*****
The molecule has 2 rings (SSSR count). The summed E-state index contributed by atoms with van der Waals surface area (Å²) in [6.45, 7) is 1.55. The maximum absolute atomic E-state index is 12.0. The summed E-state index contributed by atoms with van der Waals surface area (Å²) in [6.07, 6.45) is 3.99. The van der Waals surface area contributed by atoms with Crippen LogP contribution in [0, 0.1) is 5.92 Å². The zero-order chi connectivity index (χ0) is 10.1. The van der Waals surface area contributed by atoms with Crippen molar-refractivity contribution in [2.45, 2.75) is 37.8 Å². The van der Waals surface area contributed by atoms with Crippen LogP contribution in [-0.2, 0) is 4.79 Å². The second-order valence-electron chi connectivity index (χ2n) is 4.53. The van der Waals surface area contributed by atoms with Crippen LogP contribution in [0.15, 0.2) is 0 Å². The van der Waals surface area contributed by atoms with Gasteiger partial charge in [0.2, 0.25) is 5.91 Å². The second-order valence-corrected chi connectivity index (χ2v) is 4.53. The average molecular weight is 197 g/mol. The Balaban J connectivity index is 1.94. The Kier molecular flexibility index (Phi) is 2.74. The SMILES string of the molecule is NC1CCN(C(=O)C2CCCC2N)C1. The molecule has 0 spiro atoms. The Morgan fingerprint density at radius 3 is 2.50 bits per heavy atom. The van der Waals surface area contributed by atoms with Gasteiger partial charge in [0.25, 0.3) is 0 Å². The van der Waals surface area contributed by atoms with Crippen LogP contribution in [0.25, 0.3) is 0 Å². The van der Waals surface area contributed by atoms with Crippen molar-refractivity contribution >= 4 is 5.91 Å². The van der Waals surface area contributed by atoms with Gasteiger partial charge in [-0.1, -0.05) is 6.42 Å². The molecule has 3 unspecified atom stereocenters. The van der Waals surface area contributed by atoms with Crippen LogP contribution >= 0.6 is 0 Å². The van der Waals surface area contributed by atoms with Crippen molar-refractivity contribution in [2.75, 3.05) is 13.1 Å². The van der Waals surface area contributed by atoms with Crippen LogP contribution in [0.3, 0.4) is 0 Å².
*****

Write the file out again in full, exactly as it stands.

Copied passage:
The molecule has 2 rings (SSSR count). The summed E-state index contributed by atoms with van der Waals surface area (Å²) in [6.45, 7) is 1.55. The maximum absolute atomic E-state index is 12.0. The summed E-state index contributed by atoms with van der Waals surface area (Å²) in [6.07, 6.45) is 3.99. The van der Waals surface area contributed by atoms with Crippen LogP contribution in [0, 0.1) is 5.92 Å². The zero-order chi connectivity index (χ0) is 10.1. The van der Waals surface area contributed by atoms with Crippen molar-refractivity contribution in [2.45, 2.75) is 37.8 Å². The van der Waals surface area contributed by atoms with Crippen LogP contribution in [-0.2, 0) is 4.79 Å². The second-order valence-electron chi connectivity index (χ2n) is 4.53. The van der Waals surface area contributed by atoms with Crippen LogP contribution in [0.15, 0.2) is 0 Å². The van der Waals surface area contributed by atoms with Gasteiger partial charge in [0.2, 0.25) is 5.91 Å². The second-order valence-corrected chi connectivity index (χ2v) is 4.53. The average molecular weight is 197 g/mol. The Balaban J connectivity index is 1.94. The Kier molecular flexibility index (Phi) is 2.74. The SMILES string of the molecule is NC1CCN(C(=O)C2CCCC2N)C1. The molecule has 0 spiro atoms. The Morgan fingerprint density at radius 3 is 2.50 bits per heavy atom. The van der Waals surface area contributed by atoms with Gasteiger partial charge in [0.25, 0.3) is 0 Å². The van der Waals surface area contributed by atoms with Crippen LogP contribution in [0.25, 0.3) is 0 Å². The van der Waals surface area contributed by atoms with Crippen molar-refractivity contribution >= 4 is 5.91 Å². The van der Waals surface area contributed by atoms with Gasteiger partial charge in [-0.1, -0.05) is 6.42 Å². The molecule has 3 unspecified atom stereocenters. The van der Waals surface area contributed by atoms with Crippen LogP contribution >= 0.6 is 0 Å². The van der Waals surface area contributed by atoms with Crippen molar-refractivity contribution in [2.75, 3.05) is 13.1 Å². The van der Waals surface area contributed by atoms with Crippen LogP contribution in [0.3, 0.4) is 0 Å².